The Mini John Cooper Works GP is the most powerful Mini ever made, and it recently arrived in South Africa.
It is also the most expensive Mini on the market, with a price of R809,000 at launch.
So, what do you get when you give Mini this pile of cash?
The answer is a very capable pocket rocket.
Powering the Mini GP is a 2-litre, four-cylinder engine – capable of delivering 225kW and 450Nm of torque.
Power is then delivered via an 8-speed Steptronic transmission, which takes the car from 0-100km/h in 5.2 seconds.
The GP had received special treatment compared to the standard John Cooper Works in the form of an extra 55kW, allowing it to reach a top speed of 265km/h, and lap the Nürburgring Nordschleife in under 8 minutes.
In order to keep the front-wheel-drive hatch planted firmly, Mini added dynamic stability control and an integrated differential lock that splits power between the front wheels to promote traction.
In the spirit of handling, the GP receives several upgrades to set it apart, including
- A wider track
- 10mm lower suspension
- Model-specific engine and transmission mounts
Further attention was then given to stopping power, with the addition of a new sports brake system featuring ventilated discs, and 18-inch lightweight alloy wheels weighing in at less than 9kg.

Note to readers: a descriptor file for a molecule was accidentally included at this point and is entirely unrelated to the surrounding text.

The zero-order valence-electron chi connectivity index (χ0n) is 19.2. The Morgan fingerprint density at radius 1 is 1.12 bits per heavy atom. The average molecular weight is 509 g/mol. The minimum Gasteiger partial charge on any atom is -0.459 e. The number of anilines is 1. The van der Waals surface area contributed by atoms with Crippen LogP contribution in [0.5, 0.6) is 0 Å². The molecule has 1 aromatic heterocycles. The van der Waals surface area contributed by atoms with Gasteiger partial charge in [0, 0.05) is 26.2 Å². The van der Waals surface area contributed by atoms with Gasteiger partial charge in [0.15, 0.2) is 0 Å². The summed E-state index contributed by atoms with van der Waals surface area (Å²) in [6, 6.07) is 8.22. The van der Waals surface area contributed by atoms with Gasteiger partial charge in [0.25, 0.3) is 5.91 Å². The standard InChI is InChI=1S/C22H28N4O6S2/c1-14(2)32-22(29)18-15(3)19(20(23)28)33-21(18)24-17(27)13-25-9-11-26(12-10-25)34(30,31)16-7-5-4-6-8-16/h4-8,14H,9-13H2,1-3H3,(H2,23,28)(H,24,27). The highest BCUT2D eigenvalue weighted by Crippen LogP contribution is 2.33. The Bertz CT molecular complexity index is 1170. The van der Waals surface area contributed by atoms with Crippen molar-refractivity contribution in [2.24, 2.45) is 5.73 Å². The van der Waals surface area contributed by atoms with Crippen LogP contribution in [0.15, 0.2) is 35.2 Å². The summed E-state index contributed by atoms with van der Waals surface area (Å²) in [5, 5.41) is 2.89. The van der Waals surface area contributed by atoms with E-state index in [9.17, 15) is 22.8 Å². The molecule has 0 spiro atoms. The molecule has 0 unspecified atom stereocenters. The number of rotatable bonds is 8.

More notably, though, it gets a model-specific brushed stainless steel exhaust system that produces sounds which are “inspired by motor racing”, according to Mini.
The body is differentiated through new carbon-fibre wheel arch trims, too, along with a double-wing roof spoiler and several other design elements that aim to increase aerodynamics while keeping the car as cool as possible.
Sportiness is the main focus for the interior, with comfort then placed in a firm second place.
Inside you will find two John Cooper Works sports seats finished in a Dinamica-leather combination, an aluminium cross-brace at the rear, and more noise – thanks to reduced acoustic insulation.
These changes were made to reduce the weight of the car and to give the small hatchback a sports car flair, said Mini.
Connectivity is then covered by a 6.5-inch display system in the central instrument panel that shows more model-specific information.
Additionally, a high-resolution 5-inch colour screen replaces the traditional instrument cluster – displaying road speed and other information either numerically or on a scale.
If you are considering buying what is firmly one of the fastest front-wheel drive cars in the world, there are several factors to consider.
The main one is the price.
With a launch price of R809,000, it is competing against the likes of the BMW M135i and Mercedes-AMG A35 – both of which have earned strong brand loyalty in the South African market.
It is also R150,000 more than the “standard” Mini John Cooper Works 3-door hatch.
A number working its favour, however, is the rarity of the car.
Mini is keeping the GP to a limited production run and only 3,000 units will be built – with 38 of those coming to South Africa.
Now I know what you’re thinking: How are you supposed to know it’s your specific GP in the parking lot with the myriad of others you will undoubtedly encounter?
Luckily, Mini thought of this, and will print your car’s custom number on its custom wheel arch.